On 5/28/07, Rony G. Flatscher <Rony.Flatscher@wu-wien.ac.at> wrote:

No, it cannot.  The ColumnComparator should be symmetric in it's results regardless of the order of the arguments.  Defaulting the length to the length of one or the other argument can result in inconsistent results if the strings being compared happen to be of different lengths.  The length needs to be specified.
Then how about defaulting the length to something like "5" or "10"? This would define a default length, if omitted, but would allow the coder to omit the argument altogether. (Even if the coder supplies a length, it could always be the case that two compared strings are of different lengths, such that for some comparisons, column+length exceeds the length of one of the strings.)

So this would probably mean that:
  • class "ColumnComparator":
    • method "compare" is missing
Hmmm, I wonder how that happened...it was certainly working correctly at the symposium.  Please open a bug report.
Will do.
    • should mixinclass "Comparator"
I disagree.  

  • class "CaselessColumnComparator":
    • should mixinclass "Comparator"
I disagree.

  • class "InvertingComparator":
    • in method "compare": "USE STRICT ARG left, rightis missing
Where's the bug report.
Will do.
    • should mixinclass "Comparator"

I disagree.
Well, the "mixinclass comparator" follows from the observation that you already do a mixinclass of comparator for "DescendingComparator", "CaselessComparator" and "DescendingCaselessComparator".

To be able to fully use the classification tree for classifying purposes, the classes "Comparator" and "DescendingComparator" should both have either the same parent, or "DescendingComparator" should specialize "Comparator" or both classes should be marked with a class that indicates "comparator" functionality. (An alternative could be to use a package concept, where one would be able to classify by putting classes belonging together into the same package; but then one would need an ability to check whether a class got defined to belong to a certain package.)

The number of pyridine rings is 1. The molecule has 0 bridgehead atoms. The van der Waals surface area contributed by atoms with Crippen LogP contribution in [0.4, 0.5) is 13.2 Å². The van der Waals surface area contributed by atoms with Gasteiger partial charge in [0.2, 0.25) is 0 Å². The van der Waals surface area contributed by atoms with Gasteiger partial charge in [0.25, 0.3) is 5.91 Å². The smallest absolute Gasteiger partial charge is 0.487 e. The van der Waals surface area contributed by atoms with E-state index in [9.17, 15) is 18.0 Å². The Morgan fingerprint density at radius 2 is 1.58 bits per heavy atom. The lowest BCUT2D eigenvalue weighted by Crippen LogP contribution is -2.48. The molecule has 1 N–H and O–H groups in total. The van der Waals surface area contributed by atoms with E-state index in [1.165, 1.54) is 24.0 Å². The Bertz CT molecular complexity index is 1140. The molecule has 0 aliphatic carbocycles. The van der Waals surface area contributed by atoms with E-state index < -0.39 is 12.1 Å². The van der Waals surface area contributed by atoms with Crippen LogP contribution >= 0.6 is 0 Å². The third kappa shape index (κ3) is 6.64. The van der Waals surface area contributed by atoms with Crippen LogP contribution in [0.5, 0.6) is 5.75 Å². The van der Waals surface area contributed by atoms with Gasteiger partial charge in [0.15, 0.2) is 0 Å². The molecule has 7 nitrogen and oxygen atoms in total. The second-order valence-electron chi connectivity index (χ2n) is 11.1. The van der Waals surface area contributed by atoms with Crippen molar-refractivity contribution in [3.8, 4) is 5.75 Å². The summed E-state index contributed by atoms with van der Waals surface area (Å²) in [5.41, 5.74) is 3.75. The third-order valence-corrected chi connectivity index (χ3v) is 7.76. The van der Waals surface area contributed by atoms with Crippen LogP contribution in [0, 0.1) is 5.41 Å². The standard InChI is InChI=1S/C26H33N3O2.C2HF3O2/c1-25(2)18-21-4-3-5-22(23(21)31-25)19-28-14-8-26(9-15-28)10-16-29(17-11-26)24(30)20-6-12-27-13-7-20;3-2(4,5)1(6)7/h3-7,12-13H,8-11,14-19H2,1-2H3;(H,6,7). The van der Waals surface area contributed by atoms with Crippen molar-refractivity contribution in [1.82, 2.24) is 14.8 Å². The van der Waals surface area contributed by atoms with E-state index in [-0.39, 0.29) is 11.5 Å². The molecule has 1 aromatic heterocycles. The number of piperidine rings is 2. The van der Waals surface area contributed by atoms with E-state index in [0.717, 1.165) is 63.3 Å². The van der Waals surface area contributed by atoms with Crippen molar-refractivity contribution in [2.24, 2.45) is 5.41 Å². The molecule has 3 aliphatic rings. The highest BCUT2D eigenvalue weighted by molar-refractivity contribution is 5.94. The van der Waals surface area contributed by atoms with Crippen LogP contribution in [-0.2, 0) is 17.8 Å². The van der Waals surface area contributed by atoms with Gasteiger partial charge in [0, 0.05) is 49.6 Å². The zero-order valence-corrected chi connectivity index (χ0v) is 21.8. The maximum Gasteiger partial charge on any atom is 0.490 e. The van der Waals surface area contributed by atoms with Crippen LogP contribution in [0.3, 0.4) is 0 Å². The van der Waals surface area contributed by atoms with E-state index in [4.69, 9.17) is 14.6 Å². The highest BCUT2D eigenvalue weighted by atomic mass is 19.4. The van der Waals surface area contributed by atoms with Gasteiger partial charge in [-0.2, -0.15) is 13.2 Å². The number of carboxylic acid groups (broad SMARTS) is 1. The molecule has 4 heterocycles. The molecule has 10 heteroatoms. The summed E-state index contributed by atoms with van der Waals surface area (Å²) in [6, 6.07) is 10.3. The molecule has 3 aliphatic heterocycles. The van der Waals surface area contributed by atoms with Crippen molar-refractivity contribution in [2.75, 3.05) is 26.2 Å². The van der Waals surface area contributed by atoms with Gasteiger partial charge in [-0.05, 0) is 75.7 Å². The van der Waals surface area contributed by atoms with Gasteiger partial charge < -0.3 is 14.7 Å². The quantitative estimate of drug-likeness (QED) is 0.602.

I'm not convinced this is a useful classification for these.  There is not requirement that any comparator object implement either of these....the object just needs to implement the compare method to function.
Not tying "ColumnComparator", "CaselessColumnComparator" and "InvertingComparator" to "Comparator" as a mixinclass seems not to be logical. Or with other words, if you disagree with tying these classes to "Comparator", what is your reasoning for mixinclassing the other comparator classes to "Comparator"?

Ok, I'll concede this point...that's what I get for answering the questions without access to the source :-)


Cf. the current class hierarchy as depicted in the reference card at: <http://wi.wu-wien.ac.at/rgf/rexx/misc/refCard/ooRexx-3-2-planned.pdf> . You'll see that most Comparator classes are nicely grouped underneath the "Comparator" class, but the Column comparators and invertingComparator are not.

Of course, in addition and independently of organizing these "comparator" classes (all just possessing "compare" and possibly a constructor method) any class should qualify as a comparator class, as long as it implements the "compare" method. (My suggested sort-method implementation just checks for the existence of that method.) [Such a class could be "nice" by inheriting from the "Comparator" class to document this fact explicitly.]


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